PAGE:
Treatments

Pinot noir 1 (PN1)

Pinot noir 2 (PN2)

MOX Dosage

No MOX (C1 & C2), Low MOX (T1 & T3) at 0.50 ± 0.08,
& High MOX (T2 &T4) at 2.17 ± 0.3 mg/L/day of O2

Days

 

C1

T1

T2

C2

T3

T4

Time 0

Acetaldehyde (mg/L)

4.3 ± 0.0 a

4.4 ± 0.1 a

4.7 ± 0.0 a

5.4 ± 0.9 a

5.3 ± 0.7 a

6.3 ± 1.7 a

Day 5

NA

4.2 ± 0.1 c

8.4 ± 0.1 ab

NA

6.9 ± 0.3 bc

10.4 ± 1.3 a

Day 10

NA

4.6 ± 0.5 b

10.8 ± 0.1 a

NA

6.1 ± 0.5 b

10.3 ± 1.6 a

Day 14

4.6 ± 1.4 b

7.1 ± 1.1 b

11.5 ± 1.3 a

6.3 ± 0.6 b

6.1 ± 0.5 b

8.0 ± 1.0 ab

Day 44:
after MOX and
ageing for 30 days

4.6 ± 1.4 c

8.1 ± 1.4 b

8.2 ± 1.0 b

6.9 ± 0.5 bc

6.9 ± 0.8 bc

11.3 ± 1.5 a

100 mg/L potassium metabisulfite addition at day 44

Day 48:
end point analyses
after SO2 addition

Acetaldehyde (mg/L)

3.9 ± 0.1 c

8.1 ± 0.2 a

7.3 ± 0.7 ab

6.4 ± 0.4 b

5.8 ± 0.4 b

11.0 ± 2.4 a

pH

3.6 ± 0.0 a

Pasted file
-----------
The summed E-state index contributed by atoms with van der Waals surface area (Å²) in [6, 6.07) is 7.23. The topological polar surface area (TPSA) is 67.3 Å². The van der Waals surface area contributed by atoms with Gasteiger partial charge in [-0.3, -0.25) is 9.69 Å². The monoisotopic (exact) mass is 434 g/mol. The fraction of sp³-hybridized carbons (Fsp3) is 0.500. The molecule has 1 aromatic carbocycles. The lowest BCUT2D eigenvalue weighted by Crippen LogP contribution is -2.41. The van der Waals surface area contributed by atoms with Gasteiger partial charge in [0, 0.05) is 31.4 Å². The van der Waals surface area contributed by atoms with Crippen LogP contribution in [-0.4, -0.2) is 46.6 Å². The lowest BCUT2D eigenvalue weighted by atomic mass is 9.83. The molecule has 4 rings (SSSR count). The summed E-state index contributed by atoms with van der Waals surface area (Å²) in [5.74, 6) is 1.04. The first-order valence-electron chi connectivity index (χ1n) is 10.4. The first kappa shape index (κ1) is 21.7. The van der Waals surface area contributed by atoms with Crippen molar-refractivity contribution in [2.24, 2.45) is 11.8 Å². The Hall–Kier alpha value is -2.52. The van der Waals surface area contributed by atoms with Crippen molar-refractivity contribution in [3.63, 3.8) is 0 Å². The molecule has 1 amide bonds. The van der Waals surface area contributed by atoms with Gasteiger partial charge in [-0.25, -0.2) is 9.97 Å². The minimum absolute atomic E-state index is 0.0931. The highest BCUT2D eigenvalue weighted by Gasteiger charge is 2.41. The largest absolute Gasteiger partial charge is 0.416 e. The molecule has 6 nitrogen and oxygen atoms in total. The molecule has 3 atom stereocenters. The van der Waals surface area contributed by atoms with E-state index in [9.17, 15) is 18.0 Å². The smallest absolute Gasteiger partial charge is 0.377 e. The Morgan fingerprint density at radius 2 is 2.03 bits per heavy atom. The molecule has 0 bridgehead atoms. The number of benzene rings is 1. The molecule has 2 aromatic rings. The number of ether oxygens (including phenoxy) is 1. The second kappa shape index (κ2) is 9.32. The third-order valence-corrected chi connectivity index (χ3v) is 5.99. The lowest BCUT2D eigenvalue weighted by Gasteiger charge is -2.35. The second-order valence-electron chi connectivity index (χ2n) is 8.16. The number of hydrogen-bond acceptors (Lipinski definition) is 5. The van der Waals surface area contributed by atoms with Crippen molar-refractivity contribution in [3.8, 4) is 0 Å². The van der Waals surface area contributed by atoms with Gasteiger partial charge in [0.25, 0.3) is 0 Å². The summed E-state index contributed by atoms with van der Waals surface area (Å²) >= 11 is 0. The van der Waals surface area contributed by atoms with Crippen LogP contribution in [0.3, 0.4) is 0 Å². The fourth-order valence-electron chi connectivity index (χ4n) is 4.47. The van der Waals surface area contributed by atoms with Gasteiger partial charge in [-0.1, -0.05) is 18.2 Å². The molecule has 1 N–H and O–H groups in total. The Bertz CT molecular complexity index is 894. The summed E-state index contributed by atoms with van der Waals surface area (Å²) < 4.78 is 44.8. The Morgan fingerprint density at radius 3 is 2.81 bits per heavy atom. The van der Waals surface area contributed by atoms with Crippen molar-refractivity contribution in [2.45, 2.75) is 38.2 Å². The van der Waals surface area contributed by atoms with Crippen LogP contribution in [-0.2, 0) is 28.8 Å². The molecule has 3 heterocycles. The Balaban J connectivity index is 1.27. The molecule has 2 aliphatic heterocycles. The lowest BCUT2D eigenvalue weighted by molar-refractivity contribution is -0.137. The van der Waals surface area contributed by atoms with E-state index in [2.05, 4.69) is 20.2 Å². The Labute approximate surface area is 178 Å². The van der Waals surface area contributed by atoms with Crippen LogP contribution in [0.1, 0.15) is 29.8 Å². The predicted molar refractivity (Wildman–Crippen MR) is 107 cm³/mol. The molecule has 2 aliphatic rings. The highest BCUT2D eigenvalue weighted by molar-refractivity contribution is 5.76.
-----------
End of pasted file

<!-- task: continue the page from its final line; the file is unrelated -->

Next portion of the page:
3.5 ± 0.0 a

3.5 ± 0.0 a

3.5 ± 0.0 a

3.5 ± 0.0 a

3.6 ± 0.0 a

TA

7.7 ± 0.0 a

7.7 ± 0.0 a

7.7 ± 0.0 a

7.7 ± 0.0 a

7.8 ± 0.0 a

7.8 ± 0.0 a

ALC %

14.3 ± 0.0 a

14.3 ± 0.0 a

14.3 ± 0.0 a

14.9 ± 0.0 b

14.9 ± 0.0 b

14.9 ± 0.0 b

Free SO2 (mg/L)

33.4 ± 1.7 a

34.8 ± 1.2 a

28.8 ± 4.2 ab

31.5 ± 1.7 a

24.5 ± 3.5 b

28.5 ± 1.5 ab

Total SO2 (mg/L)

83.5 ± 5.3 a

81.5 ± 4.5 a

85.7 ± 5.7 a

88.9 ± 3.6 a

86.5 ± 0.7 a

87.5 ± 2.6 a

Values are presented as mean ± standard error (n = 6); DO: dissolved oxygen; ALC%: wine alcohol content; NA, not available. Means within a row followed by different letters are significantly different (Tukey p < 0.05).